To repot a spiral aloe, turn the pot sideways or upside down to gently wiggle the pot from the roots. Remove as much of the old soil from the roots as you can, being careful not to break the roots, and then move it to its new potting container. Add fresh soil around the roots and firmly pat it into place.
The spiral aloe is generally pest and disease-free, although it can occasionally be bothered by sap-sucking pests such as mealybugs and scale. Ensure that you are regularly checking the plant to catch any pests early. Mealybugs and scale in particular like to hide in crevices of the plant and on the backs of the leaves. Rubbing alcohol can be used to remove pests from the plant and manage infestations.
Stunning, breathtaking, show-stopping all words that spring to mind when referring to the Spiral Aloe (Polyphylla). While most succulents have their origins in Latin America, this succulent is from the mountains of Lesotho in Southern Africa. This succulent is so revered, it is known as the national flower of Lesotho. It thrives in cooler areas that are sloped. These plants are exceptionally hardy, able to grow well in the hot summers and stay alive in snowy winters.
The leaves have pointed tips and are grey-green in color. Along the edges, there are green spines. These are probably natures way of stopping people from constantly touching this plant. Birds and bees do find the flowers and nectar of this plant attractive.
Like other aloe succulents, this is an evergreen plant that flowers once a year at the end of spring, going into the beginning of summer. The flowers come in several shades, including red, pink, and even yellow. It is an excellent addition to any decorative container.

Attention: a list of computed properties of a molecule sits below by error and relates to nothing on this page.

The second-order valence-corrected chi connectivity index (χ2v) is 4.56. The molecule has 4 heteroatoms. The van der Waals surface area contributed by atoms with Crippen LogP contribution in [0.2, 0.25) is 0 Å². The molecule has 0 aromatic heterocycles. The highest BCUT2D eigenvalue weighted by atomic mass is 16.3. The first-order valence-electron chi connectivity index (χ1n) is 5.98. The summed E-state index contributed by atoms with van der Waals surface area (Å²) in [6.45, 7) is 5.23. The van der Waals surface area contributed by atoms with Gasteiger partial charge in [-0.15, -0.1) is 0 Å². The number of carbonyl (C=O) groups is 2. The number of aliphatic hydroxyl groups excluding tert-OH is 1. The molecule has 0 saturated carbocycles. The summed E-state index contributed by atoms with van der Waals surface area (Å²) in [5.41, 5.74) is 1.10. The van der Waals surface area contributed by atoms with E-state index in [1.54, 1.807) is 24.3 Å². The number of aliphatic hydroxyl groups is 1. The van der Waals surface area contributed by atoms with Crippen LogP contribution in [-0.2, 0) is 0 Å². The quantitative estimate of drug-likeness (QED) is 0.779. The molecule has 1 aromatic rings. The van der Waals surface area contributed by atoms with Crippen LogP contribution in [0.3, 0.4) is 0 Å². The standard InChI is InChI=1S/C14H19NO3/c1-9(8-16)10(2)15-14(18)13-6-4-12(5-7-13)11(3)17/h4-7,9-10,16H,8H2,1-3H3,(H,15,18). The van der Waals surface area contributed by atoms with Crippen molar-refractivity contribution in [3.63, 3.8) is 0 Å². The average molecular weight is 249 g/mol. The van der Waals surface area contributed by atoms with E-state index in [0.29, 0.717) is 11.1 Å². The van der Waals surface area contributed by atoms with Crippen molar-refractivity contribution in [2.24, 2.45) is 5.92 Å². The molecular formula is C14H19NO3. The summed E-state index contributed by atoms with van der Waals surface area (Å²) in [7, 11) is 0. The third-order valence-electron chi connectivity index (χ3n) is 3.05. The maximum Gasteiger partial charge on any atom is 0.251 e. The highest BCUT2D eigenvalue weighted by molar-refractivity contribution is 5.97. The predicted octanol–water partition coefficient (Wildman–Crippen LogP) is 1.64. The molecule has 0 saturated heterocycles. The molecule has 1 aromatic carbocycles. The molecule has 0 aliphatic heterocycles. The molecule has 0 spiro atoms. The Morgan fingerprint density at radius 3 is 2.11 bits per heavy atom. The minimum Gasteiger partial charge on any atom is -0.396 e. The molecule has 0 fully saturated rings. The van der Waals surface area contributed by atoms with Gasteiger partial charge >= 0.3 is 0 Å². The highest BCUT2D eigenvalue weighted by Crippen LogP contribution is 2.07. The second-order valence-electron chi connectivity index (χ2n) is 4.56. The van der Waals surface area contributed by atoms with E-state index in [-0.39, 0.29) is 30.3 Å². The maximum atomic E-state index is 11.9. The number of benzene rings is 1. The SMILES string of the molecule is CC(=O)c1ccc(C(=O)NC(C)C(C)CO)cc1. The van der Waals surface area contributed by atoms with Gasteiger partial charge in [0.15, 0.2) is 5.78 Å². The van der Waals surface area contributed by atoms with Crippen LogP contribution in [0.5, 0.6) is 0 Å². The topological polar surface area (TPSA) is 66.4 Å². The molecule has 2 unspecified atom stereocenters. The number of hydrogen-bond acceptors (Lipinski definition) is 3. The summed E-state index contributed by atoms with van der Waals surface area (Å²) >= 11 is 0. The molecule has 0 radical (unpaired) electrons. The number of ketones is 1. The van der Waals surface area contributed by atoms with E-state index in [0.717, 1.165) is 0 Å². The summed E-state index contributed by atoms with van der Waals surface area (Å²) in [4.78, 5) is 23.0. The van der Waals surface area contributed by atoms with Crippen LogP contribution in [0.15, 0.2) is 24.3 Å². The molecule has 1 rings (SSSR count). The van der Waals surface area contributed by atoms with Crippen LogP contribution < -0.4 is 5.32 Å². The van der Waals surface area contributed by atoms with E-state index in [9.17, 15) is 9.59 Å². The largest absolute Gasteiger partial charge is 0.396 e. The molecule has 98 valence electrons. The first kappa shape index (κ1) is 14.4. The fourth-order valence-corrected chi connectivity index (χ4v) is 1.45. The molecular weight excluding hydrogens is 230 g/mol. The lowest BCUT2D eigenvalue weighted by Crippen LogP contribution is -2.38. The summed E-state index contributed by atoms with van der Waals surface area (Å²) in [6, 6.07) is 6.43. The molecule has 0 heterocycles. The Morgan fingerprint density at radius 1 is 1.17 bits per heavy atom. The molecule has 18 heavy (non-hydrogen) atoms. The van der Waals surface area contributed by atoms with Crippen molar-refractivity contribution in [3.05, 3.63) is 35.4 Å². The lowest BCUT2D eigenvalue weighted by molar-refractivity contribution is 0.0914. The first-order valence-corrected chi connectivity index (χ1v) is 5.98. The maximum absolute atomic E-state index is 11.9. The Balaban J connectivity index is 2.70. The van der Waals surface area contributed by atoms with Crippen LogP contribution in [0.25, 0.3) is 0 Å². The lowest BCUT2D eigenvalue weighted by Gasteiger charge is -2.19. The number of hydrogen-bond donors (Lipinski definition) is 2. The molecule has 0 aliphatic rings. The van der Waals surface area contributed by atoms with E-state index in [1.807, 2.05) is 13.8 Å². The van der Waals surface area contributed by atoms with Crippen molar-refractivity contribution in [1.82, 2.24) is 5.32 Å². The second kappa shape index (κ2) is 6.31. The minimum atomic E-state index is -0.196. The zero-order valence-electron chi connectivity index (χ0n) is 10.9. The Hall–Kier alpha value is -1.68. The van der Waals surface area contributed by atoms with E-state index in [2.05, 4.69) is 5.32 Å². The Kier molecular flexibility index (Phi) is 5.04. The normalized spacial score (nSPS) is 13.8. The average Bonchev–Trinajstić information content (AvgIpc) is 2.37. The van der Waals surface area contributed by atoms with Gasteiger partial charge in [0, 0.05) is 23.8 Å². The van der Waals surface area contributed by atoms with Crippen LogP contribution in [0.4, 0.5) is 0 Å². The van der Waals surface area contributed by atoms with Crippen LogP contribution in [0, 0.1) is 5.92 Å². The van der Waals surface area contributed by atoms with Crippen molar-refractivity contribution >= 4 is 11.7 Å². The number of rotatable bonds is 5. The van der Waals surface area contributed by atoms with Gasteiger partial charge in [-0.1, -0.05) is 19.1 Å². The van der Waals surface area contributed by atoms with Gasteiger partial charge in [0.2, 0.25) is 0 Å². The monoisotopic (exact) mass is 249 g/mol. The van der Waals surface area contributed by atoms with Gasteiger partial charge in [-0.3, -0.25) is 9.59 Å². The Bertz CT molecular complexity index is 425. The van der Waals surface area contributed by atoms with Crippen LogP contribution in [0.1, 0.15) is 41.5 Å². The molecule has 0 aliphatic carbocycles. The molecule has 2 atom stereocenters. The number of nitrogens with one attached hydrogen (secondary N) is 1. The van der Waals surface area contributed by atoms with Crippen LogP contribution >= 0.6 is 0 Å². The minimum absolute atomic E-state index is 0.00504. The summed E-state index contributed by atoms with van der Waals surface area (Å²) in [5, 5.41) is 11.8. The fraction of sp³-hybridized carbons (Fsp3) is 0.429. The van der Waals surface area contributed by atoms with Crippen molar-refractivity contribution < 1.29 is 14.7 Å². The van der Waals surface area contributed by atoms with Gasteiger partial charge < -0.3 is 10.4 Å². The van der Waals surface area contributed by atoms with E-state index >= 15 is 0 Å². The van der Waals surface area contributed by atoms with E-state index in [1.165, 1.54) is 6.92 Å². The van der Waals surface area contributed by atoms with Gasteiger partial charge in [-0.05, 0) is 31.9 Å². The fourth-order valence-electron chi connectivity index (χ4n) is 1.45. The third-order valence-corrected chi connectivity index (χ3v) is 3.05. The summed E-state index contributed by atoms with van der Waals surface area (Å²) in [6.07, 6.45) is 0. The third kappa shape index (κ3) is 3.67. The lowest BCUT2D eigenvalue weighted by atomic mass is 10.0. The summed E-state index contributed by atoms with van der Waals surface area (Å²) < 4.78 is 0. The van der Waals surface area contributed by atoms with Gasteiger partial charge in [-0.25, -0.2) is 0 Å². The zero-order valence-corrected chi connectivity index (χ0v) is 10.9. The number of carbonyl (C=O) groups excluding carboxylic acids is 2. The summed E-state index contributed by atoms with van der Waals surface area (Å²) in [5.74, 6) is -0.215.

Aloe, particularly the highly popular Aloe Vera, features long, thin leaves that shoot upwards. The Spiral Aloe does not have a stem or long thing leaves. Rather than simply growing upwards, the leaves form a delicate and distinct spiral. They are shorter, similar to the size you would find on Echeveria succulents. The leaves can grow both clockwise and anti-clockwise.
There is another reason that this plant is so highly regarded. The challenge is to find and keep one, as well as to cultivate it. Indeed, they are rare. The plants and seeds are restricted to their natural habitat in Lesotho, where the succulents removal is a criminal offence. There are horticultural societies around the world that have been specially selected to cultivate this plant.
When grown outside of its native habitat, this succulent can reach its full size within 6 years. Its natural conditions need to be replicated as close as possible to ensure that the plant will survive.
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Aloe polyphylla is a mesmerizing succulent. Many growers consider it the most beautiful aloe because of the unique spiral formation of it leaves which has a greyish-green color. This is why the succulent is also called Spiral Aloe. Its name, polyphylla is derived from 2 Greek words poly which means many and phylla or leaves.
The spiral formation of Aloe polyphylla is its most striking feature and is the main reason why growers are motivated to plant it in their respective gardens. Whether the spiral moves clockwise or counter-clockwise, the leaves are arranged in a way that the spiral looks perfect.